Human Rights Watch on Thursday objected to the European Union decision to lift sanctions on some officials of Zimbabwean President Robert Mugabe's ZANU-PF party, saying this will not result in increased respect for human rights but will give the party free rein for repression in the run-up to elections expected this year.
EU diplomatic sources said the bloc will delist 51 ZANU-PF members but maintain travel and financial restrictions on more than 100 other officials including Mr. Mugabe. The EU has reviewed sanctions annually since 2009, when a unity government was formed.
But Human Rights Watch Africa Director Daniel Bekele says easing the sanctions now would send the wrong message and reinforce repression and impunity in Zimbabwe.
ZANU-PF has dismissed the selective delisting, demanding the wholesale removal of the European measures.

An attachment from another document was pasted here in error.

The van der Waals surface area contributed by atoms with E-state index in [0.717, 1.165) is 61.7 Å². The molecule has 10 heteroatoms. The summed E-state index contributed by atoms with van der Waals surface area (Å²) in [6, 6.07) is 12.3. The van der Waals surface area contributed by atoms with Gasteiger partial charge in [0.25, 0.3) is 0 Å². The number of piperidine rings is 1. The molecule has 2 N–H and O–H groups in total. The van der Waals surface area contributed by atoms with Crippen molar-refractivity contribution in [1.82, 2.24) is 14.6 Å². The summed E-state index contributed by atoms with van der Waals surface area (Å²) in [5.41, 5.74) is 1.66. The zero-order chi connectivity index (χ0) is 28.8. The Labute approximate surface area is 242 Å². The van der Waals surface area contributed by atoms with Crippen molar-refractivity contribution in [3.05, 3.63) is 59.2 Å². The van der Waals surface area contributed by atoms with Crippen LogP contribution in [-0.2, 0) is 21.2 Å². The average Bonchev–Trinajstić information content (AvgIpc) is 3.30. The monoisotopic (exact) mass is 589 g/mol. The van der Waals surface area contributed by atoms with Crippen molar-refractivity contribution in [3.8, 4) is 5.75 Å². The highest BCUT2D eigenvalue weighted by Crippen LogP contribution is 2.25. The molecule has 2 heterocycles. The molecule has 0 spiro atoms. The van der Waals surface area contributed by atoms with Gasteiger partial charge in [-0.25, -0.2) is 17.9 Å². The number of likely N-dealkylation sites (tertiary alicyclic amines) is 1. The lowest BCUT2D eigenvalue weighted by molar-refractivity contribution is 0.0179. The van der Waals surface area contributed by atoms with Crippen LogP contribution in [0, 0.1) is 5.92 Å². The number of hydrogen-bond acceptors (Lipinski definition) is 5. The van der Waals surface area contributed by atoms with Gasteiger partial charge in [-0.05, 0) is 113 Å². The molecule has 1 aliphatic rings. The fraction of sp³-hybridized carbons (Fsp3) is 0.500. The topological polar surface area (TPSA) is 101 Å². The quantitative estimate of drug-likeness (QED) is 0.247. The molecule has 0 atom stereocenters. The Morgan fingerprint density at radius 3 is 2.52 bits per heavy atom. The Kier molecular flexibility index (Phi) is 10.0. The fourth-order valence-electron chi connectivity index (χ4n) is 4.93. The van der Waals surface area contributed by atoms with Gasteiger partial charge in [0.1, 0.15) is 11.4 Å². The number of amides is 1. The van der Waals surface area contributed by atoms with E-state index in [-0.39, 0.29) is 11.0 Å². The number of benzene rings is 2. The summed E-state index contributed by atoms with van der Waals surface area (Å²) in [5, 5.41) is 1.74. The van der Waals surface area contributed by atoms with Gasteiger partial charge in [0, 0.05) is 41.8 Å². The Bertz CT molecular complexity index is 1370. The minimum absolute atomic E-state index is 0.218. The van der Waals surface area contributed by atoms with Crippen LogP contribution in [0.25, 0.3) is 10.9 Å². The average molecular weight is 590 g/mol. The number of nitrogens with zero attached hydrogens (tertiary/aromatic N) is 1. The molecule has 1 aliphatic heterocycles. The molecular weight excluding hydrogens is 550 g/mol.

Lawyer, analyst and Indigenization Ministry adviser Psychology Maziwisa told VOA that the rights watchdog is wrong on Harare’s human rights record.
"These sanctions in the very first place are illegal and designed to replace the progressive government of President Mugabe with one that is amenable to Western interests," he said."The Human Rights Watch statement is simply preposterous."
But commentator Bhekilizwe Ndlovu said the piecemeal removal of sanctions is appropriate to encourage reform and divisions within ZANU-PF.